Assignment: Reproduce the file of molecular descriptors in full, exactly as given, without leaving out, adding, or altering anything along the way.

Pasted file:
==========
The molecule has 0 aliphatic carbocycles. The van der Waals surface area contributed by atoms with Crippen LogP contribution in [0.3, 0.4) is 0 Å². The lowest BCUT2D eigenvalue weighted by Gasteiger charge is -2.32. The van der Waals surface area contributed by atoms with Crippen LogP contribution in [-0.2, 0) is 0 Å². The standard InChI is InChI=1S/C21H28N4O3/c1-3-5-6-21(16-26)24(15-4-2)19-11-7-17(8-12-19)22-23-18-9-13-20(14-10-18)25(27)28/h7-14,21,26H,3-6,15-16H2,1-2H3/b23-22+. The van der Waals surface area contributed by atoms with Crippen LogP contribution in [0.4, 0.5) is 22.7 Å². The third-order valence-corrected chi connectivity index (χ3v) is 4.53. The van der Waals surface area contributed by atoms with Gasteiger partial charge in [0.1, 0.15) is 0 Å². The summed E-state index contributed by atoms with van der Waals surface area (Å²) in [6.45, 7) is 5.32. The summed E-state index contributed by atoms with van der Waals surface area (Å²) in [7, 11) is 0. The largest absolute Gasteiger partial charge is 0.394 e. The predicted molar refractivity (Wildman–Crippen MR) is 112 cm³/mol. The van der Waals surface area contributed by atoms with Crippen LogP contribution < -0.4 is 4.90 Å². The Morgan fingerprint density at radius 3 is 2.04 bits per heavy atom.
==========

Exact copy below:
The molecule has 0 aliphatic carbocycles. The van der Waals surface area contributed by atoms with Crippen LogP contribution in [0.3, 0.4) is 0 Å². The lowest BCUT2D eigenvalue weighted by Gasteiger charge is -2.32. The van der Waals surface area contributed by atoms with Crippen LogP contribution in [-0.2, 0) is 0 Å². The standard InChI is InChI=1S/C21H28N4O3/c1-3-5-6-21(16-26)24(15-4-2)19-11-7-17(8-12-19)22-23-18-9-13-20(14-10-18)25(27)28/h7-14,21,26H,3-6,15-16H2,1-2H3/b23-22+. The van der Waals surface area contributed by atoms with Crippen LogP contribution in [0.4, 0.5) is 22.7 Å². The third-order valence-corrected chi connectivity index (χ3v) is 4.53. The van der Waals surface area contributed by atoms with Gasteiger partial charge in [0.1, 0.15) is 0 Å². The summed E-state index contributed by atoms with van der Waals surface area (Å²) in [6.45, 7) is 5.32. The summed E-state index contributed by atoms with van der Waals surface area (Å²) in [7, 11) is 0. The largest absolute Gasteiger partial charge is 0.394 e. The predicted molar refractivity (Wildman–Crippen MR) is 112 cm³/mol. The van der Waals surface area contributed by atoms with Crippen LogP contribution < -0.4 is 4.90 Å². The Morgan fingerprint density at radius 3 is 2.04 bits per heavy atom.